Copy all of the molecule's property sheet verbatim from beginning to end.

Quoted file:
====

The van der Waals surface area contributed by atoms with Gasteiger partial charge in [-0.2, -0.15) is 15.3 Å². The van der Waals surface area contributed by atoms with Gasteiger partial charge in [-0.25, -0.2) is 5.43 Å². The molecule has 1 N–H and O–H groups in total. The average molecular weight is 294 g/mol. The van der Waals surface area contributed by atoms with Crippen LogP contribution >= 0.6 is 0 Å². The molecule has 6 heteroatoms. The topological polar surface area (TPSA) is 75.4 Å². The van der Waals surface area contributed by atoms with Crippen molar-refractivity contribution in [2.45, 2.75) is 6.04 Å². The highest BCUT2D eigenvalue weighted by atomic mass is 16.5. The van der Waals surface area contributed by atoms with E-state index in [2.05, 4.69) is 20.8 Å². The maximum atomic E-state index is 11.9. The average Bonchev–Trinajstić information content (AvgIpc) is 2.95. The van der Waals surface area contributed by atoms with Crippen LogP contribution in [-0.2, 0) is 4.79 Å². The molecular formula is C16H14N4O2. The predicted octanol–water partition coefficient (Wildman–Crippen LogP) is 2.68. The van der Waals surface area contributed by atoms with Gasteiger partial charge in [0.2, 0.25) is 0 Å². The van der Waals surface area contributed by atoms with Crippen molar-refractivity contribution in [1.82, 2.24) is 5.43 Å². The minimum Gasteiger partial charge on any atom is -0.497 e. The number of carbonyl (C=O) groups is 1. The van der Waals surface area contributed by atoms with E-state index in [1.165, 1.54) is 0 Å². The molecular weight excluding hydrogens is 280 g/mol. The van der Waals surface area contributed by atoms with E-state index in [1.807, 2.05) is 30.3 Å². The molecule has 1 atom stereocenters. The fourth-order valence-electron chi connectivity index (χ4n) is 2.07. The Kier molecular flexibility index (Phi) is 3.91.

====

The van der Waals surface area contributed by atoms with Gasteiger partial charge in [-0.2, -0.15) is 15.3 Å². The van der Waals surface area contributed by atoms with Gasteiger partial charge in [-0.25, -0.2) is 5.43 Å². The molecule has 1 N–H and O–H groups in total. The average molecular weight is 294 g/mol. The van der Waals surface area contributed by atoms with Crippen LogP contribution >= 0.6 is 0 Å². The molecule has 6 heteroatoms. The topological polar surface area (TPSA) is 75.4 Å². The van der Waals surface area contributed by atoms with Crippen molar-refractivity contribution in [2.45, 2.75) is 6.04 Å². The highest BCUT2D eigenvalue weighted by atomic mass is 16.5. The van der Waals surface area contributed by atoms with E-state index in [2.05, 4.69) is 20.8 Å². The maximum atomic E-state index is 11.9. The average Bonchev–Trinajstić information content (AvgIpc) is 2.95. The van der Waals surface area contributed by atoms with Crippen LogP contribution in [-0.2, 0) is 4.79 Å². The molecular formula is C16H14N4O2. The predicted octanol–water partition coefficient (Wildman–Crippen LogP) is 2.68. The van der Waals surface area contributed by atoms with Gasteiger partial charge in [0.2, 0.25) is 0 Å². The van der Waals surface area contributed by atoms with Crippen molar-refractivity contribution in [1.82, 2.24) is 5.43 Å². The minimum Gasteiger partial charge on any atom is -0.497 e. The number of carbonyl (C=O) groups is 1. The van der Waals surface area contributed by atoms with E-state index in [1.165, 1.54) is 0 Å². The molecular weight excluding hydrogens is 280 g/mol. The van der Waals surface area contributed by atoms with E-state index in [1.807, 2.05) is 30.3 Å². The molecule has 1 atom stereocenters. The fourth-order valence-electron chi connectivity index (χ4n) is 2.07. The Kier molecular flexibility index (Phi) is 3.91.